1. And not only that, it’s ten times as readable! Thank you Rose!

  11. In terms of national policy, Friedman’s only successes were the payroll tax and ending the draft. And he freely admitted to his dying day that the former was his greatest mistake ever.

    We don’t have a monetarist economy. We don’t have a negative income tax. We don’t have school vouchers at the national level. Of all the big things he ever advocated, only ending the draft ever happened.

    So Biden attacking Friedman as the architect of the modern age can only mean Biden wants the draft back.

  12. But Why?

    Because they died on the same day and Friedman made all the headlines?

  13. Subsequent Fed chairmen have been determined not to repeat that policy error.

    They are happy to invent new errors.

    1. That’s not a big zinger. Making mistakes is inevitable, but if you learn from the past, at least they’ll be new mistakes.

      If you learn from your mistakes, every new mistake is another lesson learned.

      The Fed’s problem isn’t that they keep inventing new errors. It’s that they invented one new error, and then making it became a spinal reflex.

  14. Just the idea of someone’s becoming king by dying is a laughable Bidenism. He must’ve gotten hung up in speech over someone else’s dying and making Friedman king.

  15. “But Why?”

    Cuz he’s kookaburra.

  16. Step off, Joe!

  17. Does his base even know who Milton Friedman is?

  18. Biden is a leftard ignoramus, and he employs other leftards to tell provide him with leftard talking points that sound good to Bernie Bros. Joe himself probably can’t tell Milton Friedman from Sigmund Freud.

    -jcr

  19. Milton Friedman is to Biden as Emmanuel Goldstein was to Big Brother.

    If Biden hadn’t lost his marbles, I would imagine he’d be uncomfortable with the notion of a Two Minute Hate straight out of a book about totalitarianism. Or not. His handlers are probably getting all their ideas fro that book.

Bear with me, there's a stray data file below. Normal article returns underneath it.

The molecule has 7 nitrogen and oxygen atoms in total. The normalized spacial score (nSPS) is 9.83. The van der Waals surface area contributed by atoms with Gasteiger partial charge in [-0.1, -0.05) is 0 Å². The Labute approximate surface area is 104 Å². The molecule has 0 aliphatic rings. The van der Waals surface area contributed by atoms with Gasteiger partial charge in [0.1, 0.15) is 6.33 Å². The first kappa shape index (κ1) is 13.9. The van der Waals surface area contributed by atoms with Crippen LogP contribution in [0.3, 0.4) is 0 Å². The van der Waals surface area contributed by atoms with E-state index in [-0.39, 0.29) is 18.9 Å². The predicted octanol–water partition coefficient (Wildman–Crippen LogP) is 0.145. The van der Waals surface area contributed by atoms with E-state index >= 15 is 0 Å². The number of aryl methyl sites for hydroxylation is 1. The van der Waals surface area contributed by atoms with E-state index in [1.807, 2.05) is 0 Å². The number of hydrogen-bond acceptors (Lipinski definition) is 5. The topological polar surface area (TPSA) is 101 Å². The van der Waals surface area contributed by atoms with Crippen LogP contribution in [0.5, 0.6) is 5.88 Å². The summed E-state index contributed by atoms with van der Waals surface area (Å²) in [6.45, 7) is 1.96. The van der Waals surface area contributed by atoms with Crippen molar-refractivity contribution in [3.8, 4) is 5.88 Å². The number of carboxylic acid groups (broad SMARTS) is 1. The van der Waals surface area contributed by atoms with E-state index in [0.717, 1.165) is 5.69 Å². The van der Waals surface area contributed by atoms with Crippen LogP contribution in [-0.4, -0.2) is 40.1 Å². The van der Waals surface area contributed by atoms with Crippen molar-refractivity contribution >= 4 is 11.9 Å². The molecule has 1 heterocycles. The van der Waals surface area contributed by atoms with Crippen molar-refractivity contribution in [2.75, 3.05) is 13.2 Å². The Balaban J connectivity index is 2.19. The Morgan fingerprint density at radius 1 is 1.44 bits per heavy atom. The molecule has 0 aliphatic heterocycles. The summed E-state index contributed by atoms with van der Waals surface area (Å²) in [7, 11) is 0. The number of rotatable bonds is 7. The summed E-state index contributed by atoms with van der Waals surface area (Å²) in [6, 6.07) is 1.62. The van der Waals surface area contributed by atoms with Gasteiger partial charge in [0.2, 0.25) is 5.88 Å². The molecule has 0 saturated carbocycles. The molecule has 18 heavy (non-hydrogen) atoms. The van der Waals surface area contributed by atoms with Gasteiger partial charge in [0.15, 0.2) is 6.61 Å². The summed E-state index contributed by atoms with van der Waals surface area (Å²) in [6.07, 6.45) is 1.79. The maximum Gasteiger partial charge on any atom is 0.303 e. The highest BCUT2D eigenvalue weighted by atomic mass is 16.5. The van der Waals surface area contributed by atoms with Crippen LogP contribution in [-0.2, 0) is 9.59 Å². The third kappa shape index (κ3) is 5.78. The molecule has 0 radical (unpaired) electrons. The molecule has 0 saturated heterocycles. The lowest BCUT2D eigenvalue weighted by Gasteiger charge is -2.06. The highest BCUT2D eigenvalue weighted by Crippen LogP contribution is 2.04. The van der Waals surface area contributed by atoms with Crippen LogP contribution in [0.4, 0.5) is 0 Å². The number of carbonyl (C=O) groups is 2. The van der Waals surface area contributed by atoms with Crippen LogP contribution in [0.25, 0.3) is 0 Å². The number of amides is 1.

20. Equating “economics to physics” is a false equivalency to say the least. Human beings are not atoms or electrons, we are adaptable, varied, and creative. The solutions human beings have come up with in various times and places, goes far beyond the very narrow scope of economists, whether they be Friedman, Hayek, Marx or Adam Smith.

    “Immutable laws of economics” reduces our humanity to equations, distorts our potential, and fundamentally rejects the idea of free will.

  21. “Immutable laws of economics” reduces our humanity to equations, distorts our potential, and fundamentally rejects the idea of free will.

    Humanity’s behavior is not immutable but it is as predictable as the moon’s orbit. For instance, free will or otherwise, paying people more to not work than to work distorts our potential by reducing the supply of people who wish to become employed.

  22. The simplest explanation is often the correct one. Maybe Biden really does think that Milton Friedman is our king.

  23. The other thing Biden may object to is that Friedman said the purpose of a corporation is to make a profit. The horror!!

  24. BIden must be opposed to MF’s idea of a guaranteed income.

  25. Good press for Milton.

  26. Find me a progressive who even knows who Friedman much less his positions on the economy or his impact. They just like Marxism because it promises them free stuff.